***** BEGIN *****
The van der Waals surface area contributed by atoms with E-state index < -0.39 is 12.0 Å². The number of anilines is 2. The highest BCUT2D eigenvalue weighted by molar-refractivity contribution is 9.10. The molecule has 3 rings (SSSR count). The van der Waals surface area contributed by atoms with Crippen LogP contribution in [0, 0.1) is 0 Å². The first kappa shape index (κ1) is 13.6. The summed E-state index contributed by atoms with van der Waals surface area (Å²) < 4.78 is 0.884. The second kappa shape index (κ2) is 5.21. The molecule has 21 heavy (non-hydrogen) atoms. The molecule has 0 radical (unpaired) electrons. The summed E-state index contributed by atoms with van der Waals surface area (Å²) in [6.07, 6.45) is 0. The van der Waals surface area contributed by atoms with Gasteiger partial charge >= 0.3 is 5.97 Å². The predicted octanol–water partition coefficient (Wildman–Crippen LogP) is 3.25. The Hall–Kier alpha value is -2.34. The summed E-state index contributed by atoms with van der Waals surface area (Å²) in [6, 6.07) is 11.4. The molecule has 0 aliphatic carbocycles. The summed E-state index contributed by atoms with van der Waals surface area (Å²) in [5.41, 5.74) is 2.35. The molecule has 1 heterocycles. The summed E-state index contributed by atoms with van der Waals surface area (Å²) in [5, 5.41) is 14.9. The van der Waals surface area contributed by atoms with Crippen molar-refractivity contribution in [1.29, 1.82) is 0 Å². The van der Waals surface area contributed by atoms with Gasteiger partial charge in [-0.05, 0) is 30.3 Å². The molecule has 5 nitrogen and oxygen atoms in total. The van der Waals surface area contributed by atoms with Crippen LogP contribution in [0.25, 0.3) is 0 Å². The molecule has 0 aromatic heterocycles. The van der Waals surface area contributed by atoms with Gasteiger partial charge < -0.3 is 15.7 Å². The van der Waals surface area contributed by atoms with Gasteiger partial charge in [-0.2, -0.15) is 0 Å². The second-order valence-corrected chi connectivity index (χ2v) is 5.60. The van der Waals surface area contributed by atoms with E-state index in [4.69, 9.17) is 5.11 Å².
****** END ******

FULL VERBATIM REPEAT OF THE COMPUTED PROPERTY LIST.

The van der Waals surface area contributed by atoms with E-state index < -0.39 is 12.0 Å². The number of anilines is 2. The highest BCUT2D eigenvalue weighted by molar-refractivity contribution is 9.10. The molecule has 3 rings (SSSR count). The van der Waals surface area contributed by atoms with Crippen LogP contribution in [0, 0.1) is 0 Å². The first kappa shape index (κ1) is 13.6. The summed E-state index contributed by atoms with van der Waals surface area (Å²) < 4.78 is 0.884. The second kappa shape index (κ2) is 5.21. The molecule has 21 heavy (non-hydrogen) atoms. The molecule has 0 radical (unpaired) electrons. The summed E-state index contributed by atoms with van der Waals surface area (Å²) in [6.07, 6.45) is 0. The van der Waals surface area contributed by atoms with Gasteiger partial charge >= 0.3 is 5.97 Å². The predicted octanol–water partition coefficient (Wildman–Crippen LogP) is 3.25. The Hall–Kier alpha value is -2.34. The summed E-state index contributed by atoms with van der Waals surface area (Å²) in [6, 6.07) is 11.4. The molecule has 0 aliphatic carbocycles. The summed E-state index contributed by atoms with van der Waals surface area (Å²) in [5.41, 5.74) is 2.35. The molecule has 1 heterocycles. The summed E-state index contributed by atoms with van der Waals surface area (Å²) in [5, 5.41) is 14.9. The van der Waals surface area contributed by atoms with Crippen molar-refractivity contribution in [1.29, 1.82) is 0 Å². The van der Waals surface area contributed by atoms with Gasteiger partial charge in [-0.05, 0) is 30.3 Å². The molecule has 5 nitrogen and oxygen atoms in total. The van der Waals surface area contributed by atoms with Crippen LogP contribution in [0.25, 0.3) is 0 Å². The molecule has 0 aromatic heterocycles. The van der Waals surface area contributed by atoms with Gasteiger partial charge < -0.3 is 15.7 Å². The van der Waals surface area contributed by atoms with Gasteiger partial charge in [-0.2, -0.15) is 0 Å². The second-order valence-corrected chi connectivity index (χ2v) is 5.60. The van der Waals surface area contributed by atoms with E-state index in [4.69, 9.17) is 5.11 Å².